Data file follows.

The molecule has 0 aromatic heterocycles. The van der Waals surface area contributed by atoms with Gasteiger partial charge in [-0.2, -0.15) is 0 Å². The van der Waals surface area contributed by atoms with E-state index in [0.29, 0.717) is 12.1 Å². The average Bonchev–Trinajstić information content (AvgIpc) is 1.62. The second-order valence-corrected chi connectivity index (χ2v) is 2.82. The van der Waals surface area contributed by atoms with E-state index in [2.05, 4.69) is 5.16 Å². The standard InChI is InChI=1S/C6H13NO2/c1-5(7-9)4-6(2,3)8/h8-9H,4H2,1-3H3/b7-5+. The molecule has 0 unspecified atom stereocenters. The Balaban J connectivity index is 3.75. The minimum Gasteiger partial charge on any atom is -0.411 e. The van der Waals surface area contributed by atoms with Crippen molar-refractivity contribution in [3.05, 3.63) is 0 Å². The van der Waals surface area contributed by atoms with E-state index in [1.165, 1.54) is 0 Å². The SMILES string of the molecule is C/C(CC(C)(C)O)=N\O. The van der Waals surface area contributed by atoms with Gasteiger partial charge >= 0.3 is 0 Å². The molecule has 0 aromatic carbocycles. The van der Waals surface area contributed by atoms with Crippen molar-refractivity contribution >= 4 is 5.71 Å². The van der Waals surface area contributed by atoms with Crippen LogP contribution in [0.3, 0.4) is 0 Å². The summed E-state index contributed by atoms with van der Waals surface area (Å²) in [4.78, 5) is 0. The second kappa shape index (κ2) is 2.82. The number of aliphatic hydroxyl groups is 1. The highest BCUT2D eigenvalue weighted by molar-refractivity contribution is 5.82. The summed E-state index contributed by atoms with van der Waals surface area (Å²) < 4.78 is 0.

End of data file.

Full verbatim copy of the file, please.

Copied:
The molecule has 0 aromatic heterocycles. The van der Waals surface area contributed by atoms with Gasteiger partial charge in [-0.2, -0.15) is 0 Å². The van der Waals surface area contributed by atoms with E-state index in [0.29, 0.717) is 12.1 Å². The average Bonchev–Trinajstić information content (AvgIpc) is 1.62. The second-order valence-corrected chi connectivity index (χ2v) is 2.82. The van der Waals surface area contributed by atoms with E-state index in [2.05, 4.69) is 5.16 Å². The standard InChI is InChI=1S/C6H13NO2/c1-5(7-9)4-6(2,3)8/h8-9H,4H2,1-3H3/b7-5+. The molecule has 0 unspecified atom stereocenters. The Balaban J connectivity index is 3.75. The minimum Gasteiger partial charge on any atom is -0.411 e. The van der Waals surface area contributed by atoms with Crippen molar-refractivity contribution in [3.05, 3.63) is 0 Å². The van der Waals surface area contributed by atoms with E-state index in [1.165, 1.54) is 0 Å². The SMILES string of the molecule is C/C(CC(C)(C)O)=N\O. The van der Waals surface area contributed by atoms with Gasteiger partial charge >= 0.3 is 0 Å². The molecule has 0 aromatic carbocycles. The van der Waals surface area contributed by atoms with Crippen molar-refractivity contribution >= 4 is 5.71 Å². The van der Waals surface area contributed by atoms with Crippen LogP contribution in [0.3, 0.4) is 0 Å². The summed E-state index contributed by atoms with van der Waals surface area (Å²) in [4.78, 5) is 0. The second kappa shape index (κ2) is 2.82. The number of aliphatic hydroxyl groups is 1. The highest BCUT2D eigenvalue weighted by molar-refractivity contribution is 5.82. The summed E-state index contributed by atoms with van der Waals surface area (Å²) < 4.78 is 0.